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Education

2007

Basic Communication Course Annual

Articles 1 - 15 of 15

Full-Text Articles in Social and Behavioral Sciences

Book Review: 'The Basic Communication Course Online: Scholarship And Application', Paul J. Siddens Iii Jan 2007

Book Review: 'The Basic Communication Course Online: Scholarship And Application', Paul J. Siddens Iii

Basic Communication Course Annual

Citation information for the book reviewed:

  • Goodnight, L. J., & Wallace, S. P. (2005). The Basic Communication Course Online: Scholarship and Application. Dubuque, IA: Kendall-Hunt, 96 pp.

“The debate over whether the basic communication course should be taught online is over. Despite our reservations, we have … successfully created and taught the basic course as distance learning.”

This first sentence in co-editor Lisa Goodnight’s preface to this source book succinctly summarizes its theme: We are past the point of debating the issue of teaching the basic course online. It is now time to ensure that we engage in this process in ...


Author Biographies Jan 2007

Author Biographies

Basic Communication Course Annual

No abstract provided.


Contents And Abstracts Jan 2007

Contents And Abstracts

Basic Communication Course Annual

No abstract provided.


Presentation Skills: An Assessment Of University And Career-Related Presentations, Lesa A. Stern, Melissa Hailer Jan 2007

Presentation Skills: An Assessment Of University And Career-Related Presentations, Lesa A. Stern, Melissa Hailer

Basic Communication Course Annual

Two studies were conducted to assess the frequency and types of presentations students encounter across the curriculum and whether these presentations parallel those they will encounter in their chosen career. The first study was a content analysis of sixty portfolios (containing a total number of 1360 courses) to find evidence of presentation assignments across the curriculum. Results indicate students encounter one or two classroom-presentation learning experiences per year during their time at the university, and most of these presentations were group and informative oriented. The second study was a survey of faculty to assess the types of presentations required in ...


Index Of Titles And Authors, Volumes 1-18 Jan 2007

Index Of Titles And Authors, Volumes 1-18

Basic Communication Course Annual

No abstract provided.


Editorial Board Jan 2007

Editorial Board

Basic Communication Course Annual

No abstract provided.


Creating Sites For Connection In The Classroom: Dialogism As A Pedagogy For Active Learning, Melissa A. Broeckelman Jan 2007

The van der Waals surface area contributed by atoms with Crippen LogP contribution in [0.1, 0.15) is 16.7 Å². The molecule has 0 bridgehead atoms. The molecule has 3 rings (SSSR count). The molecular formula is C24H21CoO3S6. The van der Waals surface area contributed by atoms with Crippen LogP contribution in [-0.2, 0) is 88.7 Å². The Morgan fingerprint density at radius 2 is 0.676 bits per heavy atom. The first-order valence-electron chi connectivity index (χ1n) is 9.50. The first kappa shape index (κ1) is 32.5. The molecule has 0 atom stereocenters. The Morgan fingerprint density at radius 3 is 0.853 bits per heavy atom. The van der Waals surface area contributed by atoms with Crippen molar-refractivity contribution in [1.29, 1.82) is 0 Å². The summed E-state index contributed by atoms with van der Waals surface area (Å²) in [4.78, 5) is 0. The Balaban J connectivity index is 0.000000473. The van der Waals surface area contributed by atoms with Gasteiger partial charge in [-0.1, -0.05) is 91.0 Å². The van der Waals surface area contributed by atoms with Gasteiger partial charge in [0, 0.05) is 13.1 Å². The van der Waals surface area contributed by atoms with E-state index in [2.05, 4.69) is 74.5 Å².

Creating Sites For Connection In The Classroom: Dialogism As A Pedagogy For Active Learning, Melissa A. Broeckelman

Basic Communication Course Annual

Public speaking pedagogy should be based in communication theory, but as a whole, our discipline has failed to integrate theory and praxis in the classroom. Dialogism is a good starting point for developing the­ory-based pedagogical strategies and is further supported by Vygotsky’s zones of proximal development, Dewey and Bruner’s call for experience-based learning, and research on collaborative learning. Here, I propose four specific strategies for incorporating dialogism into the pedagogy of public speaking courses: (a) use detailed grading rubrics to create a shared meaning of expectations before, during, and after the speech-building process, (b) give instructor feedback ...


Designing Classroom Management Training For Basic Course Instructors, Kevin R. Meyer, Cheri J. Simonds, Brent K. Simonds, John R. Baldwin, Stephen K. Hunt, Mark E. Comadena Jan 2007

Designing Classroom Management Training For Basic Course Instructors, Kevin R. Meyer, Cheri J. Simonds, Brent K. Simonds, John R. Baldwin, Stephen K. Hunt, Mark E. Comadena

Basic Communication Course Annual

Since many basic course training programs fail to adequately address classroom management issues, most graduate teaching assistants (GTAs) enter the classroom unprepared to confront student misbehaviors. However, literature suggests that by incorporating classroom management issues into training pro­grams, GTAs will be better armed to establish the instructional climate of the classroom and confront stu­dent misbehaviors. In this study, GTAs who had not received classroom management training (CMT) were given a survey containing closed and open-ended questions regarding typical student misbehaviors, possible classroom responses to those behaviors, and preferences for classroom management information during training. The results of this ...